Living in a pandemic doesn’t have many plus sides to it. But there is one bright side for rural America. Telehealth is finally getting to flex its muscles. But adjusting to technology isn’t easy for older patients, and that’s one thing small towns have lots of: senior citizens. So, we take a trip to Sheridan, Wyoming to see how well telehealth is working for veteran Ron Loporto.
[ ↓ Transcript ↓ ]
Last time on the Modern West, we learned the story of Vietnam Vet Gabby Hayes and his breakdown. Gabby ended up breaking out the windows of a bunch of businesses on Main Street with the butt of a rifle. He was sent to a psych ward at a VA hospital 360 miles away in Sheridan, Wyoming.
It makes you wonder what might have happened if the hospital had been closer to Walden, Colorado, where he lived, so Gabby could have had the regular ongoing access to that kind of care before a breakdown. What if Gabby could have been seeing the VA therapists all along? Could it maybe even have prevented the incident from happening in the first place?
Living in a pandemic month after month doesn’t have very many plus sides to it, let’s face the facts. But there is one bright side for rural America. Telehealth is finally getting to flex its muscles.
For years, there was all this lip service about how someday telehealth would bring healthcare into people’s homes…someday. But now that everyone needs that kind of care, including urban families, the road blocks have started to come tumbling down. Even at the VA hospital in Sheridan, Wyoming where Gabby went. But adjusting to technology isn’t easy for older patients like him. And that’s one thing small towns have lots of: senior citizens. So I took a trip to Sheridan to see how well telehealth is working for another veteran, Ron Loporto.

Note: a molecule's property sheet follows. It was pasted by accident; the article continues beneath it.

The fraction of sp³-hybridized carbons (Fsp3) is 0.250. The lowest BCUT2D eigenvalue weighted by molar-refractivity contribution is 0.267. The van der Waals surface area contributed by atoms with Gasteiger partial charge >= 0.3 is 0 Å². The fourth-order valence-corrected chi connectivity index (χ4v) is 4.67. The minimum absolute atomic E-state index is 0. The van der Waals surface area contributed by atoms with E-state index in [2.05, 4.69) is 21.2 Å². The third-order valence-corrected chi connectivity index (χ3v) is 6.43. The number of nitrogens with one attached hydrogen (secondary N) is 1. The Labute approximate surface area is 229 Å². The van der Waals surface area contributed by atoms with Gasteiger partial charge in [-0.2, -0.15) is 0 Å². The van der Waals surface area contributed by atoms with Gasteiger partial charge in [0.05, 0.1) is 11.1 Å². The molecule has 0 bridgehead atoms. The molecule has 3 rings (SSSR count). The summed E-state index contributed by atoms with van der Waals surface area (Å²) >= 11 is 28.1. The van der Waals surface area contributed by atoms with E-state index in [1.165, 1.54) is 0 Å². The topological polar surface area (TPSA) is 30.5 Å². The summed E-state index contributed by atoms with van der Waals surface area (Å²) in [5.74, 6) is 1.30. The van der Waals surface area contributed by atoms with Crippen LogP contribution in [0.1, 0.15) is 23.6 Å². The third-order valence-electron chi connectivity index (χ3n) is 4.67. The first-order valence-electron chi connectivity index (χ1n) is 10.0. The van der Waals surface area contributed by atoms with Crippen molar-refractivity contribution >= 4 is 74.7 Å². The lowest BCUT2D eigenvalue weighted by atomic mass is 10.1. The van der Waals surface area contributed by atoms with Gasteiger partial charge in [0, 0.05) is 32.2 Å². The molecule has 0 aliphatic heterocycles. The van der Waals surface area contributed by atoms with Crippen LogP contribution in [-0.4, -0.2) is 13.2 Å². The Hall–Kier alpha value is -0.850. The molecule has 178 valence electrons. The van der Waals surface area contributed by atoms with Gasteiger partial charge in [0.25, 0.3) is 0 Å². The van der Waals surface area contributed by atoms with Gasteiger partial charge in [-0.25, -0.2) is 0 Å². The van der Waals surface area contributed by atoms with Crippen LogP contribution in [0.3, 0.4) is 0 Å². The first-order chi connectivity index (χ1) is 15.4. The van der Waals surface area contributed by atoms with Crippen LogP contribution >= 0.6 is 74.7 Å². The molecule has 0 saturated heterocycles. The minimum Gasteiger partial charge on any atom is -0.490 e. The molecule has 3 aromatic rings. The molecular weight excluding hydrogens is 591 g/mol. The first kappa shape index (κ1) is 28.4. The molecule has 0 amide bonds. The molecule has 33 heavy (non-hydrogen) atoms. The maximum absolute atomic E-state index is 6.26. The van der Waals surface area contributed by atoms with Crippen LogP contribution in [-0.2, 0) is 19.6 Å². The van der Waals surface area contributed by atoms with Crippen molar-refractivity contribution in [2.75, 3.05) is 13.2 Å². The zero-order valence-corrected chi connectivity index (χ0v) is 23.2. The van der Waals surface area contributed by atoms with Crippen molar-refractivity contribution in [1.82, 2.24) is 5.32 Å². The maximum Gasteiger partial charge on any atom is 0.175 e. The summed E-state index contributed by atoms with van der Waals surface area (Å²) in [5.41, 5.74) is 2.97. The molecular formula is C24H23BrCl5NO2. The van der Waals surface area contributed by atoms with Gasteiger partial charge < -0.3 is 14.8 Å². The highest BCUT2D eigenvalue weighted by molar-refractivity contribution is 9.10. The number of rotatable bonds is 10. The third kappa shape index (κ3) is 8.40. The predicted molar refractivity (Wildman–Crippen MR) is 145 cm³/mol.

The first time Ron realized he may need some help was when he went to the kennel to drop off his dog before a trip overseas.
“I had my back against the wall, but the door was here. And another customer came and his dog ran in to meet the other dogs and brush my leg, which startled me,” Ron recalled. “And then the man came in. And he was really, really big. I mean, he about filled up that door. So I got startled by the dog. And then a shadow came. And I didn’t realize that I was having an episode. I had my hands over my ears and I was screaming and I just wanted to get out of there. It was a pure flight. And I didn’t know I was doing it. It was like an out of body experience. I wanted to physically get away and stop the sound. So when we came home my wife said, ‘What is going on with you? You do this all the time.’ In essence I do. And that’s when I knew it was pretty serious,” Ron said.
Ron started looking back and realized his wife was right.
“I was jumping and covering my ears, subconsciously. And the fight there. There have been times where the trigger was so deep. It brought up a combination of traumas. And I was ready. I was ready to fight in public places,” said Ron.
Ron had just recently moved from Cheyenne to Sheridan, a town of around 17,000 people. He had tried to join volunteer groups but couldn’t handle that they were not organized like the military. So he was doing nothing and anxiety and depression started. Plus, he kept on reacting badly to situations and it wasn’t helping his marriage.
“I wasn’t happy with myself. I really wasn’t,” Ron told me. “And I was scared because I didn’t know what I was doing. And I was taking it out on my wife and then she was having a hard time understanding because this is all invisible. My alternative was to lose my wife.”
So Ron started seeking help. He saw his primary physician who gave him some meds but he didn’t want to do it alone.
“I’m not going to just take drugs without help. So he recommended a counselor. So I went to a counselor here in church for two years. And we made a lot of progress up until the point where she said, ‘You have Post Traumatic Stress Disorder’.”
New York Beginnings
A few months before, I went in search of someone to talk to for this story. I was hoping for someone who lived in a rural place and has to drive hours to get the mental health care they need. Kinda like Gabby who had to drive five hours up to Sheridan to get to the VA.